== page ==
The Chinatown shopper's guide to:
Shake Flashlights!
Okay, if you are here, you probably have one of those flashlights. Or, you're here because you want to
waste your time (the whole site is for momentary amusement). Now, this tutorial tells you how to tell if it's fake
or not. Most of the time it's fake.
The definition of a "real" shake flashlight:
  1. It produces electricity using a coil and magnet.
  2. It has a method of storing the generated electricity.
  3. It has a light.

1. Overview
The picture below outlines the flashlight's design. The part that makes it a "shake" flashlight is the  magnet
and coil. As you shake the flashlight, the magnet moves up and down in the tube, and through the coil.
These flashlights are sometimes called "Faraday lights" because some guy called Fraday figured out that a
magnet made electricity when it passed wire. When the magnet goes through the coil, it generates a brief
moment of electricity. It does not generate electricity while the magnet is sitting over the coil motionless.

Through two little wires, the elecricity flows to the circuit board. Because the polarity changes per direction of
the magnet, the electricity goes through a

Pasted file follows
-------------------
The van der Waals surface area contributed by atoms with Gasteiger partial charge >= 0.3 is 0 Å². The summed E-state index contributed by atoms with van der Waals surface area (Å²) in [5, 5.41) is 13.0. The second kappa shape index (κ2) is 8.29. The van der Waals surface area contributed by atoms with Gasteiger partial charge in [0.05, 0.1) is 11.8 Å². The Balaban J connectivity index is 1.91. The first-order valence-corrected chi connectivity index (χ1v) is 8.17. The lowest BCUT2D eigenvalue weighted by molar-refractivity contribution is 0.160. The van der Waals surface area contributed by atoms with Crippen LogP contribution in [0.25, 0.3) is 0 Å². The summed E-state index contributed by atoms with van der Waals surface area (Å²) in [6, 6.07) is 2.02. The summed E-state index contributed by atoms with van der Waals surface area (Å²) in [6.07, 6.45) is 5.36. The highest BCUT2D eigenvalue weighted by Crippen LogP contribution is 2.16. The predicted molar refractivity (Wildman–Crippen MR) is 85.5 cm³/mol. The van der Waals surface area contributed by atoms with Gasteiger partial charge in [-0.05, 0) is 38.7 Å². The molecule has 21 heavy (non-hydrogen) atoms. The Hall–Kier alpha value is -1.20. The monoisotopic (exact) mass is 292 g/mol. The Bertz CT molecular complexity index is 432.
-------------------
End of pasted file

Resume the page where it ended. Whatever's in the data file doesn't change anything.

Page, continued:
diode bridge. This way, the electricity is the same polarity
(negative or positive) no matter what. Nerds may know that a diode bridge turns AC into DC current.

After this, it charges a small capacitor or battery, were it is stored until the light is switched on. Without the
battery, the flashlight would really be a
flash light, because it would only light when the magnet passes the
coil. Plus you couldn't aim it right. The battery acts like a shock absorber to smooth out the light.

When you switch it on, the stored electricity lights up an L.E.D. Light bulbs are generally not used because
they cannot make enough light from such a small electrical source. Sometimes, however, the electricity goes
through a resistor, which actually lowers the current. I suppose one could bypass the resistor and get a
brighter light.
I love gloating: I drew this myself. I'm just too lazy to correct the problem where the lens-side "bumper"
should point to the other black thing in front of the magnet.

waterproof, and therefore real, flashlight.
waterproof, and therefore real, flashlight.

If you have a switch, be sure to line up the metal plates on the circuit board with the switch.


First page